Europe in the eleventh century underwent enormous social, technological, and economic changes, but this did not create a new Europe—it created two new ones. The north was developed as a rigidly hierarchical society in which status was determined, or was at least indicated, by the extent to which one owned, controlled, or labored on land; whereas the Mediterranean south developed a more fluid, and therefore more chaotic, world in which industry and commerce predominated and social status both reflected and resulted from the role that one played in the public life of the community. ln other words, individual identity and social community in the north were established on a personal basis, whereas in the south they were established on a civic basis. By the start of the twelfth century, northern and southern Europe were very different places indeed, and the Europeans themselves noticed it and commented on it.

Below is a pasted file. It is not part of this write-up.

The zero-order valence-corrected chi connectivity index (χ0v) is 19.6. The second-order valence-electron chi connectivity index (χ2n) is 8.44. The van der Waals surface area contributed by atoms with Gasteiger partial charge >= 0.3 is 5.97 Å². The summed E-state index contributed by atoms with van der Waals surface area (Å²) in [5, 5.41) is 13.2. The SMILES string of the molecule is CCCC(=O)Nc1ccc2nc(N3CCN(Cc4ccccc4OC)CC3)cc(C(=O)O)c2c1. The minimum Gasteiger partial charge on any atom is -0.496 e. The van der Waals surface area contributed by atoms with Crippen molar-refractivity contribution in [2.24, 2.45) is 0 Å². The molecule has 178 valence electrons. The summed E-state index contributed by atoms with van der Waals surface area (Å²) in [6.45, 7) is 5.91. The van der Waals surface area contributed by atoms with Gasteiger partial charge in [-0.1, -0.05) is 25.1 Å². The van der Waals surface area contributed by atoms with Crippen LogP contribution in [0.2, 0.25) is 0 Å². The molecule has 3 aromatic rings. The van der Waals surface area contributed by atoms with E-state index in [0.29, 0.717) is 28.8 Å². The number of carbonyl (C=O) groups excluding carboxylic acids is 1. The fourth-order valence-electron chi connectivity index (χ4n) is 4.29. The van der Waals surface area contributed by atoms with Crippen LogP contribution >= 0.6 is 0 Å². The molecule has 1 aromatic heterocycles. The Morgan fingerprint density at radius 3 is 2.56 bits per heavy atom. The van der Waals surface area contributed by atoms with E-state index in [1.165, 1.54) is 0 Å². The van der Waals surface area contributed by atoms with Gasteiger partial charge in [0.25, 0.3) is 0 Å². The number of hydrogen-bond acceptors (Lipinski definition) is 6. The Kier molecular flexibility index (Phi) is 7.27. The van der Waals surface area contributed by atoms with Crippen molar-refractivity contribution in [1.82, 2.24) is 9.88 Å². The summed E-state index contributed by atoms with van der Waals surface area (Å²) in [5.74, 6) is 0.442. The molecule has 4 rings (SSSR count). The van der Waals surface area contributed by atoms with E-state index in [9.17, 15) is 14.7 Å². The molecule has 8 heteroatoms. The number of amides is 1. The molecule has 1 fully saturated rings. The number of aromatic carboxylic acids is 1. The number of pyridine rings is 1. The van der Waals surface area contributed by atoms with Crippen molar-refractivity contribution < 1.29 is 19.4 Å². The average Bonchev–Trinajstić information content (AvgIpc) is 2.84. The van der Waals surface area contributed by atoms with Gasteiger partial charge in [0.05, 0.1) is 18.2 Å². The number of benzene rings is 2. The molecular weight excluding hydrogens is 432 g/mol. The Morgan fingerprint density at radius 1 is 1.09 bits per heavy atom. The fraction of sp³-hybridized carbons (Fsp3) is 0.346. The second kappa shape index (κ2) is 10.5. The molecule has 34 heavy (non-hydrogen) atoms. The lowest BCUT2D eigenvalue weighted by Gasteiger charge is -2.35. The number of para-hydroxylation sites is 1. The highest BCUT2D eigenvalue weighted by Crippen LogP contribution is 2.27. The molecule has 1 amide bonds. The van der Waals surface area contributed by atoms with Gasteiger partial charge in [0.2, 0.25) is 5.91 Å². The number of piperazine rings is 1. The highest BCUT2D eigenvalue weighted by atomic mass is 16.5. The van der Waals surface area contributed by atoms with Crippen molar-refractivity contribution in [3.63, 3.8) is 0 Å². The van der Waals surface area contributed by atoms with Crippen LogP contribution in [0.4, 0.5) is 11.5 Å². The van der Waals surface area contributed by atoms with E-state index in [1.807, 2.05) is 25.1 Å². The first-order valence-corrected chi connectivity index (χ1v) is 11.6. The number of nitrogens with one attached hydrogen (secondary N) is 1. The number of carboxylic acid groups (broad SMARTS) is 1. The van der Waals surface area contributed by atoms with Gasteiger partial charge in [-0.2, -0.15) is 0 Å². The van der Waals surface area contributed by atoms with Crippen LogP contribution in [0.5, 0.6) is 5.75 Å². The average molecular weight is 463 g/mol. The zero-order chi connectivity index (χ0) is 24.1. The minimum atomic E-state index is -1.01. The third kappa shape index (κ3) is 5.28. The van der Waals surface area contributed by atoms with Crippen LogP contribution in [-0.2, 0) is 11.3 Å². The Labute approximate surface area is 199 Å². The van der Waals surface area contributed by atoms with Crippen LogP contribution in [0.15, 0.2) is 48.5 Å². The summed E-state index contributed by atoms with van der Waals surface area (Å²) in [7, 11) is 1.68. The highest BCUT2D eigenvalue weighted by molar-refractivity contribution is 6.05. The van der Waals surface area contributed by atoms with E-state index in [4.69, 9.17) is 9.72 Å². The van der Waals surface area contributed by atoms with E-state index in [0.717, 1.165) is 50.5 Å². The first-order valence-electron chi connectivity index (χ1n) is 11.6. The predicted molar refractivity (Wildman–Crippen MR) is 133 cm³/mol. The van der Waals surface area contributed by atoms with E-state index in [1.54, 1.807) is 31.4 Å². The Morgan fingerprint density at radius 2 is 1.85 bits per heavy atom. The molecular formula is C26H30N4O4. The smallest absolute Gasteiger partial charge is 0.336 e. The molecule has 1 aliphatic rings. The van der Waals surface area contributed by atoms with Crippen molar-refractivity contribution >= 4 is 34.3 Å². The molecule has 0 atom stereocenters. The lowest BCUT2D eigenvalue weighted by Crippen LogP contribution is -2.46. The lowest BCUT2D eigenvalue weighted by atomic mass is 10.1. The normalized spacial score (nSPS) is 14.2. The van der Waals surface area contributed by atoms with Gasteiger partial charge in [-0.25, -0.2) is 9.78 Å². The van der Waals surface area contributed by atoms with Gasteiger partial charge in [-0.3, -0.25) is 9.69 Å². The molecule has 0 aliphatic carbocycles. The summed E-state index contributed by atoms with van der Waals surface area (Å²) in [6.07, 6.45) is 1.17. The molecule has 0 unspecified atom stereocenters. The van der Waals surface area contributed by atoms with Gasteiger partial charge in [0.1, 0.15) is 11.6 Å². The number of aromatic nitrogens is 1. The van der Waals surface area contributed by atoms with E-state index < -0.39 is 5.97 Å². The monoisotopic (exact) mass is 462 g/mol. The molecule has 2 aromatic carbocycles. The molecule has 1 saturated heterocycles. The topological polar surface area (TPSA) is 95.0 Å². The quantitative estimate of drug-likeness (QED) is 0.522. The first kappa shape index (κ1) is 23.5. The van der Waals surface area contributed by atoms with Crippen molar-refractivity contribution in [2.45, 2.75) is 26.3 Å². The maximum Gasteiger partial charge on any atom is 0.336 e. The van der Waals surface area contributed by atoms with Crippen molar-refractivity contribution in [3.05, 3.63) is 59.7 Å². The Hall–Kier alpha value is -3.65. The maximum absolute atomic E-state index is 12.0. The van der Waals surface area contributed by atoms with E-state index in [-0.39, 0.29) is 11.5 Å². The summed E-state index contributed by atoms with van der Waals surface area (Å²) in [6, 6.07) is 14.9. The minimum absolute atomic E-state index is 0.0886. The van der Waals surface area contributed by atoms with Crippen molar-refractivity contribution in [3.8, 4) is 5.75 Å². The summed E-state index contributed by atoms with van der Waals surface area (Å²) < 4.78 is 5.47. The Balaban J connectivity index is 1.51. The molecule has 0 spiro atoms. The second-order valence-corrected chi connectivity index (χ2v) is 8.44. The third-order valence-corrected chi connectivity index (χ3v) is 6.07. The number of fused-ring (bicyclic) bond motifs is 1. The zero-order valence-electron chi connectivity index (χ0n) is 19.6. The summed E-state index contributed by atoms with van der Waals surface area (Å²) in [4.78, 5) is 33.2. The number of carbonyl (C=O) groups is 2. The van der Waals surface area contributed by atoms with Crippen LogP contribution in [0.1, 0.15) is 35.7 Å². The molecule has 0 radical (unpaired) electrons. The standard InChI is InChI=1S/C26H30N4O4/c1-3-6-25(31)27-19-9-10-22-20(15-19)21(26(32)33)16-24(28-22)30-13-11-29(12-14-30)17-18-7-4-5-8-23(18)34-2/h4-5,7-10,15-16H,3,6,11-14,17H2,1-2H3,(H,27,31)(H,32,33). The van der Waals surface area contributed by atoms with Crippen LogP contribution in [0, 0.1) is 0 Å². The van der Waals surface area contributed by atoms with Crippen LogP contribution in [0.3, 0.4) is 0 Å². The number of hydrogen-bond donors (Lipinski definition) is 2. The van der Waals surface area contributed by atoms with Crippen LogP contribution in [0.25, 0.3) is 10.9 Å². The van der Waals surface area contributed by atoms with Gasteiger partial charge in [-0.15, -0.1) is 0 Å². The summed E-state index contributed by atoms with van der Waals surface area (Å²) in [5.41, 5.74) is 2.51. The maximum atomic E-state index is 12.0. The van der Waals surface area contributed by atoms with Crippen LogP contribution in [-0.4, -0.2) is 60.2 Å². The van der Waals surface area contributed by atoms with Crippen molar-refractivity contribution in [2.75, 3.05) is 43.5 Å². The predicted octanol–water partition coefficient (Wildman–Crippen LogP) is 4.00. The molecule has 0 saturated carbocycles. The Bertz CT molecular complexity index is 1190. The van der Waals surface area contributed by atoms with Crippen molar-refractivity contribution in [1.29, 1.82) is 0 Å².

Which of the following was a deciding factor in person’s place in society in northern and southern Europe respectively at the end of the eleventh century?